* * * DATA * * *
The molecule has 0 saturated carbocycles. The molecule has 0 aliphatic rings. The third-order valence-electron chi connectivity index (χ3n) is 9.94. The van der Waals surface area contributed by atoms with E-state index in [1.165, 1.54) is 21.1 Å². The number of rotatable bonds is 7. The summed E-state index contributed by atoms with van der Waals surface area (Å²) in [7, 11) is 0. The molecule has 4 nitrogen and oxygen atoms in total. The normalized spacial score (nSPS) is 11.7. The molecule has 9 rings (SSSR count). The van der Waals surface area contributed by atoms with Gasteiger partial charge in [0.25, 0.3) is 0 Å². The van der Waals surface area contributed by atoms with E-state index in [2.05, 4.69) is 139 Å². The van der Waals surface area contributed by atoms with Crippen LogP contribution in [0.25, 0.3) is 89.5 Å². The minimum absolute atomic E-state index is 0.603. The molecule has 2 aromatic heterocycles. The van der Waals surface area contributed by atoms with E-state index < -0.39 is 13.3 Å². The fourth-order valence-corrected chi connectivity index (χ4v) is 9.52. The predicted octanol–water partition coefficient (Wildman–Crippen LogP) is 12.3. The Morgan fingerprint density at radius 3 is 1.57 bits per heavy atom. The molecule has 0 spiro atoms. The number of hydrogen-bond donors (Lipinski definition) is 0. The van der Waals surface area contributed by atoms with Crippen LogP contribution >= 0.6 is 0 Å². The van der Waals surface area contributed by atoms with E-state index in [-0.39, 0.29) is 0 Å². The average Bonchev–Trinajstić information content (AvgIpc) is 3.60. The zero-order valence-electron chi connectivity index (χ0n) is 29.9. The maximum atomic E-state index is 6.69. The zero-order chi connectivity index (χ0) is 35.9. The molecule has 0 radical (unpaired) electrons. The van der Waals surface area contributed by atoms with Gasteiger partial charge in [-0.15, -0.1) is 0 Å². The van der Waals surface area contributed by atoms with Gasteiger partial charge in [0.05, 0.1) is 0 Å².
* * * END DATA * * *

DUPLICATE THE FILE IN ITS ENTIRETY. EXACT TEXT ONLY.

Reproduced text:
The molecule has 0 saturated carbocycles. The molecule has 0 aliphatic rings. The third-order valence-electron chi connectivity index (χ3n) is 9.94. The van der Waals surface area contributed by atoms with E-state index in [1.165, 1.54) is 21.1 Å². The number of rotatable bonds is 7. The summed E-state index contributed by atoms with van der Waals surface area (Å²) in [7, 11) is 0. The molecule has 4 nitrogen and oxygen atoms in total. The normalized spacial score (nSPS) is 11.7. The molecule has 9 rings (SSSR count). The van der Waals surface area contributed by atoms with Gasteiger partial charge in [0.25, 0.3) is 0 Å². The van der Waals surface area contributed by atoms with E-state index in [2.05, 4.69) is 139 Å². The van der Waals surface area contributed by atoms with Crippen LogP contribution in [0.25, 0.3) is 89.5 Å². The minimum absolute atomic E-state index is 0.603. The molecule has 2 aromatic heterocycles. The van der Waals surface area contributed by atoms with E-state index < -0.39 is 13.3 Å². The fourth-order valence-corrected chi connectivity index (χ4v) is 9.52. The predicted octanol–water partition coefficient (Wildman–Crippen LogP) is 12.3. The Morgan fingerprint density at radius 3 is 1.57 bits per heavy atom. The molecule has 0 spiro atoms. The number of hydrogen-bond donors (Lipinski definition) is 0. The van der Waals surface area contributed by atoms with Crippen LogP contribution >= 0.6 is 0 Å². The van der Waals surface area contributed by atoms with E-state index in [-0.39, 0.29) is 0 Å². The average Bonchev–Trinajstić information content (AvgIpc) is 3.60. The zero-order valence-electron chi connectivity index (χ0n) is 29.9. The maximum atomic E-state index is 6.69. The zero-order chi connectivity index (χ0) is 35.9. The molecule has 0 radical (unpaired) electrons. The van der Waals surface area contributed by atoms with Gasteiger partial charge in [-0.15, -0.1) is 0 Å². The van der Waals surface area contributed by atoms with Gasteiger partial charge in [0.05, 0.1) is 0 Å².